Killing exile programs is the Agents' top priority because exile programs are still fulfilling their system function when the system has determined they shouldn't. For example, if an improved Keymaker program is created, the exile Keymaker is going to interfere with the new Keymaker's function at best, and at worst, prevent the new one from functioning at all. A better example might be weather: if two programs can both control clouds and wind and they try to do so at the same time, the errors that result in the system are potentially far more catastrophic than a single redpill hacker running around in the Matrix, even if that hacker has access codes to the Zion mainframe. Strange cloud formations and wind in opposite directions simultaneously might happen, causing thousands of bluepills to question reality in the Matrix.

There is a better and beautifully concise way to summarize all of the above purposes: To debug the Matrix, or to fight all occurances of anomalies within the Matrix. This includes anomalies living in Zion, anomalies hacking the Matrix, and programs that make anomalous decisions to go into exile. All of these examples of anomaly result from choice, which agents surely hate. Since choice will always be a necessary rule of the Matrix, the Agents will never be rid of anomalies to battle.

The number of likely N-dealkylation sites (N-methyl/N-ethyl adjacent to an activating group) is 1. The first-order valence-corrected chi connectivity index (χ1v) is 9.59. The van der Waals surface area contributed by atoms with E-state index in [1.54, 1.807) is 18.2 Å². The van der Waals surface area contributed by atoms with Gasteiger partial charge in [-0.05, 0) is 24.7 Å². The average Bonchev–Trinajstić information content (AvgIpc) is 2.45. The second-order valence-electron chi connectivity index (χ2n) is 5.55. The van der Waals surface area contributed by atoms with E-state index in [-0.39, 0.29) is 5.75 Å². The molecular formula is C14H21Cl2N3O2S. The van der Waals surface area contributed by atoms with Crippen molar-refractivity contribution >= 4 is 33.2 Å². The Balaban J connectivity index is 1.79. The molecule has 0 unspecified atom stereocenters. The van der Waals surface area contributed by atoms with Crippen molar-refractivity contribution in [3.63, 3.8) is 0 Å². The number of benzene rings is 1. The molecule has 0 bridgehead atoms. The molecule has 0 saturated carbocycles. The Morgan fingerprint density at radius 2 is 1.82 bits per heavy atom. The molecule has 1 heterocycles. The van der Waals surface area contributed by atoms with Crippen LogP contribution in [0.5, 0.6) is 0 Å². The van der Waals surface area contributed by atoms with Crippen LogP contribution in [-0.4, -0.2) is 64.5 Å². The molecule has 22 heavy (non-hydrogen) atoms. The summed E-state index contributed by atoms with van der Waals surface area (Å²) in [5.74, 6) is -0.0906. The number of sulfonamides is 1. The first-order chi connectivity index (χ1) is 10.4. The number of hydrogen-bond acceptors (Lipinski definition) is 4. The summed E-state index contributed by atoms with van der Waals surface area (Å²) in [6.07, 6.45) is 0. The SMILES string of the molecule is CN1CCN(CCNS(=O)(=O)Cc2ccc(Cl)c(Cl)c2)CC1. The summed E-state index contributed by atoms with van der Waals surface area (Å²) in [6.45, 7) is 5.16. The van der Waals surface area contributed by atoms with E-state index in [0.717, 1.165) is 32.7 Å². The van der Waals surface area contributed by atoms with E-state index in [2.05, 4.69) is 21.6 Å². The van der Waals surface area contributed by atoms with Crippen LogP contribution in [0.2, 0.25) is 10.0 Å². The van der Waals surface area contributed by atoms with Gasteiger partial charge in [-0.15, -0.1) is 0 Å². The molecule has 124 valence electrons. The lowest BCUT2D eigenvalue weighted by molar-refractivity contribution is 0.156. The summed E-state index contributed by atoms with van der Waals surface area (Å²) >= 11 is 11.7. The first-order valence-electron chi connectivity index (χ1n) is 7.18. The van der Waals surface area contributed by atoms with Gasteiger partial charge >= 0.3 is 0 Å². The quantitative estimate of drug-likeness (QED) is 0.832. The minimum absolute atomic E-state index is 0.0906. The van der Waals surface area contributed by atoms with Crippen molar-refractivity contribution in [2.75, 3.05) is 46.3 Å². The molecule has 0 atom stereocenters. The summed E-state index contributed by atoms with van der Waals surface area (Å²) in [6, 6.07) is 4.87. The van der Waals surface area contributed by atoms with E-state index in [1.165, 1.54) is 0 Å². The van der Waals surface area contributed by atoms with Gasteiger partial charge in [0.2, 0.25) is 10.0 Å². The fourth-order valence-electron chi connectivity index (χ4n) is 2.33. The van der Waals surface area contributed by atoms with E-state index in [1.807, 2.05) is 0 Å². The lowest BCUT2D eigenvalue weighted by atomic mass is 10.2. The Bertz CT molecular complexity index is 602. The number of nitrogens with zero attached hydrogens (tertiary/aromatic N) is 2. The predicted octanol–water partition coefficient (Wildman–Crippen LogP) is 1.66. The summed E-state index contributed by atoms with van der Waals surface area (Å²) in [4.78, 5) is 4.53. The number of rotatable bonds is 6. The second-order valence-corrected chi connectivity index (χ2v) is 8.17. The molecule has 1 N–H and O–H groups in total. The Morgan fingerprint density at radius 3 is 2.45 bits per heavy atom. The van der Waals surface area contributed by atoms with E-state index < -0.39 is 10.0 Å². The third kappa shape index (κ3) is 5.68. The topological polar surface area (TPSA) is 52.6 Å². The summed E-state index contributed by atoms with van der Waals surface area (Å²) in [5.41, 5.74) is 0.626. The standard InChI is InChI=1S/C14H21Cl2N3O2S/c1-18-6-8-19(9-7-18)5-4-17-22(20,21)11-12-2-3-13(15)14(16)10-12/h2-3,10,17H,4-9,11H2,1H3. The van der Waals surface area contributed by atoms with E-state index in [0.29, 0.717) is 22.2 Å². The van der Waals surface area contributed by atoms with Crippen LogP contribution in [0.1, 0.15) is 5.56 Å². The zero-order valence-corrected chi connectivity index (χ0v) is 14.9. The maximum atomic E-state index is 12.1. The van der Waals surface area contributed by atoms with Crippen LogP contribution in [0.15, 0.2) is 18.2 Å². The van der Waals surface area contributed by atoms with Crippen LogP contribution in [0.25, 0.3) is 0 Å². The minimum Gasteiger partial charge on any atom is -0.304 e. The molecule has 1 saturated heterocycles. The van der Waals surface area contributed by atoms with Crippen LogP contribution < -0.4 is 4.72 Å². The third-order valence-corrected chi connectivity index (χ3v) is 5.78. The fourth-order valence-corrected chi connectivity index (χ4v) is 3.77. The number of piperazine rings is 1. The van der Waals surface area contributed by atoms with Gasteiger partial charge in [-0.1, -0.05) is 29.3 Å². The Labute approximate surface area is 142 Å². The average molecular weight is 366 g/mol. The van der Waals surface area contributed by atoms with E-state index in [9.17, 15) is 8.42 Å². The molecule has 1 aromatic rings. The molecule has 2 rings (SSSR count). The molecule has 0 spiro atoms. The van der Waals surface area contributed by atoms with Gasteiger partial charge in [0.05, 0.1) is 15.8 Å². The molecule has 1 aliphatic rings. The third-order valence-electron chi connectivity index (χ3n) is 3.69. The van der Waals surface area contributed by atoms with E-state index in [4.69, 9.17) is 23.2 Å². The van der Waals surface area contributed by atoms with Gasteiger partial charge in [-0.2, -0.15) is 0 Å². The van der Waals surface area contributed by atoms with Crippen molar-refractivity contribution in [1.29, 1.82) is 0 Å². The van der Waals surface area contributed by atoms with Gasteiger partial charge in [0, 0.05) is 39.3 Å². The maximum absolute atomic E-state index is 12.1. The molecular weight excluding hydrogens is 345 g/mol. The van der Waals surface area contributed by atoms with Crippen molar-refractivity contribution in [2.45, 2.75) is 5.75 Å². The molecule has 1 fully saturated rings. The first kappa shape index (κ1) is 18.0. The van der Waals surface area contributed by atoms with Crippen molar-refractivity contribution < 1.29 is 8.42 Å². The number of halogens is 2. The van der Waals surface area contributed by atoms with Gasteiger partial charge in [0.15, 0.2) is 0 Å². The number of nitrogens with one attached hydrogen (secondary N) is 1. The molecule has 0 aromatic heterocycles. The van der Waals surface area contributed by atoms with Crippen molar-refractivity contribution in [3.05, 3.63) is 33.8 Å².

Power of the Agents

Once Agents are clued into a security situation, they can do just about anything they wish to address the situation. Not only can they morph in place of people and black out their memories, they can change the floorplan of a building, as we see in M1, and they can even rearrange the entire landscape of a parcel of land, as we see in "Beyond" (The Animatrix). They can also manipulate the very RSIs of bluepills as we see in M1 when Smith causes Neo's lips to seal shut. Agents don't have this same power over redpills since they are not still hard-wired to the system like bluepills are.